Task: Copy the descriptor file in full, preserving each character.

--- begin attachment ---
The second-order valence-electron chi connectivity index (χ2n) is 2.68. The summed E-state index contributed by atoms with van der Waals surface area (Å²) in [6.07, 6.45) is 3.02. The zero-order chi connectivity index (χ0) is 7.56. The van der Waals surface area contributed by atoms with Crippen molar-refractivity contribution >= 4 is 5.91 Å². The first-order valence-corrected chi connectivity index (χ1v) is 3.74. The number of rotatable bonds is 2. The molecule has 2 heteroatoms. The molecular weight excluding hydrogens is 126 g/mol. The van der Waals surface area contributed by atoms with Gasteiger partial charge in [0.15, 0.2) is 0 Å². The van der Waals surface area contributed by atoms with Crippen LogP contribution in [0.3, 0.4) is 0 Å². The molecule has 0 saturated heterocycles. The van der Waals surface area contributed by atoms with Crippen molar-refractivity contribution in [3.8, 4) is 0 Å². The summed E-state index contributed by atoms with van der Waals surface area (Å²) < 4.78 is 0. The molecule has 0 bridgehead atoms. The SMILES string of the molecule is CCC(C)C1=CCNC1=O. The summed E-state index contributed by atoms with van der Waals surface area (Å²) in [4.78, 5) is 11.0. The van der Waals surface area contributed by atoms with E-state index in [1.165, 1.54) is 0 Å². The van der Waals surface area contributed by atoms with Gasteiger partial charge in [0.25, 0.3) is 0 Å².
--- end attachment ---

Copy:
The second-order valence-electron chi connectivity index (χ2n) is 2.68. The summed E-state index contributed by atoms with van der Waals surface area (Å²) in [6.07, 6.45) is 3.02. The zero-order chi connectivity index (χ0) is 7.56. The van der Waals surface area contributed by atoms with Crippen molar-refractivity contribution >= 4 is 5.91 Å². The first-order valence-corrected chi connectivity index (χ1v) is 3.74. The number of rotatable bonds is 2. The molecule has 2 heteroatoms. The molecular weight excluding hydrogens is 126 g/mol. The van der Waals surface area contributed by atoms with Gasteiger partial charge in [0.15, 0.2) is 0 Å². The van der Waals surface area contributed by atoms with Crippen LogP contribution in [0.3, 0.4) is 0 Å². The molecule has 0 saturated heterocycles. The van der Waals surface area contributed by atoms with Crippen molar-refractivity contribution in [3.8, 4) is 0 Å². The summed E-state index contributed by atoms with van der Waals surface area (Å²) < 4.78 is 0. The molecule has 0 bridgehead atoms. The SMILES string of the molecule is CCC(C)C1=CCNC1=O. The summed E-state index contributed by atoms with van der Waals surface area (Å²) in [4.78, 5) is 11.0. The van der Waals surface area contributed by atoms with E-state index in [1.165, 1.54) is 0 Å². The van der Waals surface area contributed by atoms with Gasteiger partial charge in [0.25, 0.3) is 0 Å².